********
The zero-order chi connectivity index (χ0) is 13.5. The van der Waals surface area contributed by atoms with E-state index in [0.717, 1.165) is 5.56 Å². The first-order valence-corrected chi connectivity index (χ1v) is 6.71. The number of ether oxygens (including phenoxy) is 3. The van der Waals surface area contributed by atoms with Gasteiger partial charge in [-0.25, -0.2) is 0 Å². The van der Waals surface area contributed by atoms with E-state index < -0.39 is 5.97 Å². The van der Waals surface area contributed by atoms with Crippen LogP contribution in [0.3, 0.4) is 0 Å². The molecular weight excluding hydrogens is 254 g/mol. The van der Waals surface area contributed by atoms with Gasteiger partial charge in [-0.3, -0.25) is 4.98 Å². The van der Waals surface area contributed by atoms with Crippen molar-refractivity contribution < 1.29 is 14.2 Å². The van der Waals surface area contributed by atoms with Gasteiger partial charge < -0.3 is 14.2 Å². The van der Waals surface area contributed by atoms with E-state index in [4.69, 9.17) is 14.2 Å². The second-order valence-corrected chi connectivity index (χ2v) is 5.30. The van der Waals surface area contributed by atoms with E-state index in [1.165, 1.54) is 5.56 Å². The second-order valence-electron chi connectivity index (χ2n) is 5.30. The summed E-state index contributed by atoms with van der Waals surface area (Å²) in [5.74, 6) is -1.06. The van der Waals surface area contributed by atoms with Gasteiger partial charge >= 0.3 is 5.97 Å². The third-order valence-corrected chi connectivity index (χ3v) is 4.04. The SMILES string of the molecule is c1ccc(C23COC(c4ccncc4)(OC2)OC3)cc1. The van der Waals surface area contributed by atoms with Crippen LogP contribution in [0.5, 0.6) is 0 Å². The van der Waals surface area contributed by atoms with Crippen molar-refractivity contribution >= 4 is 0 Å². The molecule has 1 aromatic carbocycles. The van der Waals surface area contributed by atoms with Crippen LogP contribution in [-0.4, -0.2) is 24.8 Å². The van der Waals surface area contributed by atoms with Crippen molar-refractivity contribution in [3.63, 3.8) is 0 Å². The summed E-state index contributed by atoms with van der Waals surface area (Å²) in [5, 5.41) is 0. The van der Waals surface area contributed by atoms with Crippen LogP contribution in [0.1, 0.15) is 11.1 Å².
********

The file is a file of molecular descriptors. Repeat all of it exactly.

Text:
The zero-order chi connectivity index (χ0) is 13.5. The van der Waals surface area contributed by atoms with E-state index in [0.717, 1.165) is 5.56 Å². The first-order valence-corrected chi connectivity index (χ1v) is 6.71. The number of ether oxygens (including phenoxy) is 3. The van der Waals surface area contributed by atoms with Gasteiger partial charge in [-0.25, -0.2) is 0 Å². The van der Waals surface area contributed by atoms with E-state index < -0.39 is 5.97 Å². The van der Waals surface area contributed by atoms with Crippen LogP contribution in [0.3, 0.4) is 0 Å². The molecular weight excluding hydrogens is 254 g/mol. The van der Waals surface area contributed by atoms with Gasteiger partial charge in [-0.3, -0.25) is 4.98 Å². The van der Waals surface area contributed by atoms with Crippen molar-refractivity contribution < 1.29 is 14.2 Å². The van der Waals surface area contributed by atoms with Gasteiger partial charge < -0.3 is 14.2 Å². The van der Waals surface area contributed by atoms with E-state index in [4.69, 9.17) is 14.2 Å². The second-order valence-corrected chi connectivity index (χ2v) is 5.30. The van der Waals surface area contributed by atoms with E-state index in [1.165, 1.54) is 5.56 Å². The second-order valence-electron chi connectivity index (χ2n) is 5.30. The summed E-state index contributed by atoms with van der Waals surface area (Å²) in [5.74, 6) is -1.06. The van der Waals surface area contributed by atoms with Gasteiger partial charge >= 0.3 is 5.97 Å². The third-order valence-corrected chi connectivity index (χ3v) is 4.04. The SMILES string of the molecule is c1ccc(C23COC(c4ccncc4)(OC2)OC3)cc1. The van der Waals surface area contributed by atoms with Crippen LogP contribution in [0.5, 0.6) is 0 Å². The van der Waals surface area contributed by atoms with Crippen molar-refractivity contribution >= 4 is 0 Å². The molecule has 1 aromatic carbocycles. The van der Waals surface area contributed by atoms with Crippen LogP contribution in [-0.4, -0.2) is 24.8 Å². The van der Waals surface area contributed by atoms with Crippen molar-refractivity contribution in [3.63, 3.8) is 0 Å². The summed E-state index contributed by atoms with van der Waals surface area (Å²) in [5, 5.41) is 0. The van der Waals surface area contributed by atoms with Crippen LogP contribution in [0.1, 0.15) is 11.1 Å².